On Monday, the author was scheduled to leave Verona. Before departing, he wondered if he could help the brothers in any way. Every Sunday, Jacopo said, they went to Poleta, 30 kilometres away, for a visit to the country. They usually rented bicycles to get there. They asked whether he could give them a ride, and the narrator agreed. The narrator insisted that he would drive them out personally because Luigi had taken the day off. They drove to the small scenic village the next afternoon. They pulled over at a massive red-roofed villa. They promised that they will return in an hour. The boys entered the building and immediately disappeared. The author tries to follow them. 

Unanswered Questions…

The author found a grilled entrance. He was curious to find out what’s beyond, so he rang the bell. In the white uniform of a professional nurse, a pleasant-looking young woman arrived. She escorted him to the hospital. She halted in front of a small cubicle’s door. She requested that the narrator look through the glass wall. The two boys were sitting at a twenty-year-old girl’s bedside. She looked a lot like her brothers. She was watching them have a conversation. The narrator was ushered in by the nurse. She said that Lucia would be delighted to see him. However, the narrator didn’t want to disrupt the happy family gathering. He pleaded the nurse to tell him everything she knew about the young boys.

War, Hardships And Lucia

The three siblings, Lucia, Nicola and Jacopo were completely alone in the world. They had no one except for each other. Their father had been widowed for a long time. He was a popular singer who was killed during the war’s initial days. Their house had been bombed, and they were forced into the streets. They used the rubble to rebuild their home. They were in excruciating pain. They were starving and exposed to the harsh weather. They despised the Germans for causing all of their problems. The boys worked as underground operatives who delivered communications to freedom fighters concerning German military movements.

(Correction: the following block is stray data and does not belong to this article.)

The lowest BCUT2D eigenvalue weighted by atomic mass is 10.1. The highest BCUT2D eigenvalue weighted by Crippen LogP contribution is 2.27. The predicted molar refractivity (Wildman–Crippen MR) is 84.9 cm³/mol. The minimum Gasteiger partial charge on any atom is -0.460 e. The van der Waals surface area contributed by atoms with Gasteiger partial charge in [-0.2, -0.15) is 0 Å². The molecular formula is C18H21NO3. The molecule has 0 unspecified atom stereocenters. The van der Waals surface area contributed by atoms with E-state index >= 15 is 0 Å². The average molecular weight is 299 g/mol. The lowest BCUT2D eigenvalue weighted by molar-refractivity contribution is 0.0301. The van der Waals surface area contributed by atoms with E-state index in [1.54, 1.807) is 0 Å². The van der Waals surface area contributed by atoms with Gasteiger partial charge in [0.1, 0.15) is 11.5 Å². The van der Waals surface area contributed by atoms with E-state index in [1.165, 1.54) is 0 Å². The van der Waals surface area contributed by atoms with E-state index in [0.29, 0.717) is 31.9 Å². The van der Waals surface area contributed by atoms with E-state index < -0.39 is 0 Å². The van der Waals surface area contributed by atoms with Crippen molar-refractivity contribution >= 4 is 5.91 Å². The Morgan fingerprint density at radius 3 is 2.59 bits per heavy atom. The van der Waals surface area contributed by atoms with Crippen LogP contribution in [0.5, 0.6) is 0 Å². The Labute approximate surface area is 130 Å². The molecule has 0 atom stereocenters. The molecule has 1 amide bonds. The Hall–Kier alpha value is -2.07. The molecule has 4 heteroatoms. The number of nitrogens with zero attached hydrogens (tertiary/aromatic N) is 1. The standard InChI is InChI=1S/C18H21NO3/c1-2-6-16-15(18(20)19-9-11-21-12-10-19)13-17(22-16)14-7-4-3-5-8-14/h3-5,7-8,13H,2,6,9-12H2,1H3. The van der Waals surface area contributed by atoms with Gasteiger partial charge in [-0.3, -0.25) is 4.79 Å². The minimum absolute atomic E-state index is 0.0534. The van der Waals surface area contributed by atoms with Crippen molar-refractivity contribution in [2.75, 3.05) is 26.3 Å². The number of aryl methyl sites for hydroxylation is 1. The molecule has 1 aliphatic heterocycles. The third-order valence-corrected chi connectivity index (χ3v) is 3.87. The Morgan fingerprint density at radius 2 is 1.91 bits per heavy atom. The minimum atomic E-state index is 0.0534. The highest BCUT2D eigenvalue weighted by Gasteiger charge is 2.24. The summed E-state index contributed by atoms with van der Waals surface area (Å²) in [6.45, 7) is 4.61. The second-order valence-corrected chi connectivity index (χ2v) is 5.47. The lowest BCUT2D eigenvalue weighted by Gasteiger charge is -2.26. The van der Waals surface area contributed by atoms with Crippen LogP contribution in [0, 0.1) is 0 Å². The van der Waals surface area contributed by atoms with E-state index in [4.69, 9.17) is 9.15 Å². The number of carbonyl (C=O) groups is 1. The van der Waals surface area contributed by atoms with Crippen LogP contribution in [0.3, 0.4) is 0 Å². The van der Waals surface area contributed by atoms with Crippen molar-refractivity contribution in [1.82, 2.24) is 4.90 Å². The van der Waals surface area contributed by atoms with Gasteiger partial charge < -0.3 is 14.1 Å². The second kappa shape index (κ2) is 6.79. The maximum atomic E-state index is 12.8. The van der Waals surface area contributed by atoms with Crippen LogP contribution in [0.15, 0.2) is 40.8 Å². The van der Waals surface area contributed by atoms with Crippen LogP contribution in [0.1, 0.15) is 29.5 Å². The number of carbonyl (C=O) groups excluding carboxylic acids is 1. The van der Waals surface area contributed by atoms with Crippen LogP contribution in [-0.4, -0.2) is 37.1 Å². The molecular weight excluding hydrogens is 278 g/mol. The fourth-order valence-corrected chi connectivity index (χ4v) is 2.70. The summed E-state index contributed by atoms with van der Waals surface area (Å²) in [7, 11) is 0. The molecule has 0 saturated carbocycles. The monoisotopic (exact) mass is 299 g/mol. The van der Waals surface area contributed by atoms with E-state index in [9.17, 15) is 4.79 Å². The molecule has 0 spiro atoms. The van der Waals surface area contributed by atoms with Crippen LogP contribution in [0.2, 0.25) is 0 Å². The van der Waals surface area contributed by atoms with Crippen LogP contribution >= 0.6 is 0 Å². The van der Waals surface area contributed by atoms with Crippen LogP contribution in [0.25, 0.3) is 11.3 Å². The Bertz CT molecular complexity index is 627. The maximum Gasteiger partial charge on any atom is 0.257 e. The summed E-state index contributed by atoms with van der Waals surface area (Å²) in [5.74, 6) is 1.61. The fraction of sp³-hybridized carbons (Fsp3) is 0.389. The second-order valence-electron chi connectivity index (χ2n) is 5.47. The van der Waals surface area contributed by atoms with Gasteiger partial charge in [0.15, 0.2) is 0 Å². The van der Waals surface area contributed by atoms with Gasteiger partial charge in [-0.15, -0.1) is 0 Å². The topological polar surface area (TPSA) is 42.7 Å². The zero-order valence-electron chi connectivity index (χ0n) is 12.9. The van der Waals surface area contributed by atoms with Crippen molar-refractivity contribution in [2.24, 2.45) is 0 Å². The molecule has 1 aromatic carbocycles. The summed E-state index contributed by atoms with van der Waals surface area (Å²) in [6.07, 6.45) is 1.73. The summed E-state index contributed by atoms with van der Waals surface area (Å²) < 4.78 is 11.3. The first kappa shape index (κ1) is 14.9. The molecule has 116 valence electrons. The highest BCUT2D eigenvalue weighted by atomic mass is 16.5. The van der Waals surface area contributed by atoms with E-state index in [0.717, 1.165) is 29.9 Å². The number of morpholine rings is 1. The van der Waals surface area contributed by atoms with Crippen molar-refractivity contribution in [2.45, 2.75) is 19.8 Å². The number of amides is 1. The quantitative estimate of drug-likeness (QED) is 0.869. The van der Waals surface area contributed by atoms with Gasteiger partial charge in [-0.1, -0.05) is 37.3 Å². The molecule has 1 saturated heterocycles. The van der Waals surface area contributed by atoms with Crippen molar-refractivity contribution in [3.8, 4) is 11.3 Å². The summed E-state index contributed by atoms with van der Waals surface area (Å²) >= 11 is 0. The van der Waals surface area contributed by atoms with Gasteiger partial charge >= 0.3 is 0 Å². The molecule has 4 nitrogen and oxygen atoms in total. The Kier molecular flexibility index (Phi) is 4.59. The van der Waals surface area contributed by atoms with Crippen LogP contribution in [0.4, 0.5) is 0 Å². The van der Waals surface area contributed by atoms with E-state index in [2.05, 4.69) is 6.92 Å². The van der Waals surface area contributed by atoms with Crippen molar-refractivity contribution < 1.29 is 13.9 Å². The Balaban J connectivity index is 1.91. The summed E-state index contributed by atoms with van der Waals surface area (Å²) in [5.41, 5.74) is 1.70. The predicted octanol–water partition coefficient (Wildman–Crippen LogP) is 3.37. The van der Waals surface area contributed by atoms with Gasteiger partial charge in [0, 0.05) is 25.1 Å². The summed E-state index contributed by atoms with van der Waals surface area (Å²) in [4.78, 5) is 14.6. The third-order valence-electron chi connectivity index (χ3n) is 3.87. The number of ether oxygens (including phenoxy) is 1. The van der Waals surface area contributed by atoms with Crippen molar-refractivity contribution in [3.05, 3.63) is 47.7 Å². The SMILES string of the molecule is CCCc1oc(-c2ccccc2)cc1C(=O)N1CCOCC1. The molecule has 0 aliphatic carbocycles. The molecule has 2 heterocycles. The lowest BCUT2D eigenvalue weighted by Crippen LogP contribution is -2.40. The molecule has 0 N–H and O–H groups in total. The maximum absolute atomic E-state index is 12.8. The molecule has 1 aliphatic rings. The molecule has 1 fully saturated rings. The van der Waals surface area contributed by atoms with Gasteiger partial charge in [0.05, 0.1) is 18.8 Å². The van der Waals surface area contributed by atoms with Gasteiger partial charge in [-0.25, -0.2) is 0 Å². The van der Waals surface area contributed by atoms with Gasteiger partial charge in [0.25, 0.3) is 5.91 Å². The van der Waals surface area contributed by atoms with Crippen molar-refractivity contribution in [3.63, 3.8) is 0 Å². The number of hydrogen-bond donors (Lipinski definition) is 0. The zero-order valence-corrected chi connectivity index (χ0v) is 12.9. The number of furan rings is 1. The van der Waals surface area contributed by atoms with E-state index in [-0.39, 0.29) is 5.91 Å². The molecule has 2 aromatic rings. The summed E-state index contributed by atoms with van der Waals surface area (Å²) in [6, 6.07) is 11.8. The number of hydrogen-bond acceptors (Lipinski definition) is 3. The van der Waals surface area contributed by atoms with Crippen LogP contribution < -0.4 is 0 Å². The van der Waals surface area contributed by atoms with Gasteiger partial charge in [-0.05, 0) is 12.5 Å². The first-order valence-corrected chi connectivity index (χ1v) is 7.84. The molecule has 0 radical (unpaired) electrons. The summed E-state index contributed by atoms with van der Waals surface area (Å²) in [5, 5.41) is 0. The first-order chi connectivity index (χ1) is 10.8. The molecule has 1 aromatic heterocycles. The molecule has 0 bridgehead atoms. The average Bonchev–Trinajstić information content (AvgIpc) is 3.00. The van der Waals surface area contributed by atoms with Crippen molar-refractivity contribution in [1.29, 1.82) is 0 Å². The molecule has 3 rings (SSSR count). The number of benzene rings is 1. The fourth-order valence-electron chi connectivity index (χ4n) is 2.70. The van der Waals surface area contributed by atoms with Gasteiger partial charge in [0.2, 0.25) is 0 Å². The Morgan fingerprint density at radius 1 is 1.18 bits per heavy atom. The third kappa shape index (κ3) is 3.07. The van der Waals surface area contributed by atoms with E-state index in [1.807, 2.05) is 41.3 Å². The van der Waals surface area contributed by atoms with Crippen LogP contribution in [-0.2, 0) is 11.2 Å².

They returned to their dear sister once the battle was over. When they returned to her, they learned she had been afflicted with spinal TB. The two brothers did everything they could for their sick sister. They drove her to the hospital and persuaded the doctors to admit her. In the previous twelve months, she had made significant progress. It was anticipated that she might be able to walk and sing again one day. Lucia’s brothers were regular in paying their weekly bills, the nurse added.

The story of the two brothers and their sister astounded the narrator. He rushed out and waited for the boys to join him. They returned to the city. The boys sat next to him and didn’t say anything, neither did the author say anything to them. He was well aware that they preferred the feeling of having ‘safely guarded their secret’.

Conclusion

This story of youthful passion has a profound effect on the author. With humility and courage, they had accepted an unexpected maturity that had been imposed upon them. The teenage boys are regarded as gentlemen and superior humans for their love and devotion. They shouldered the responsibilities much like adults. We conclude that, mankind has hope as long as people are prepared to make sacrifices for the good of others.

Questions-Answers of Two Gentlemen of Verona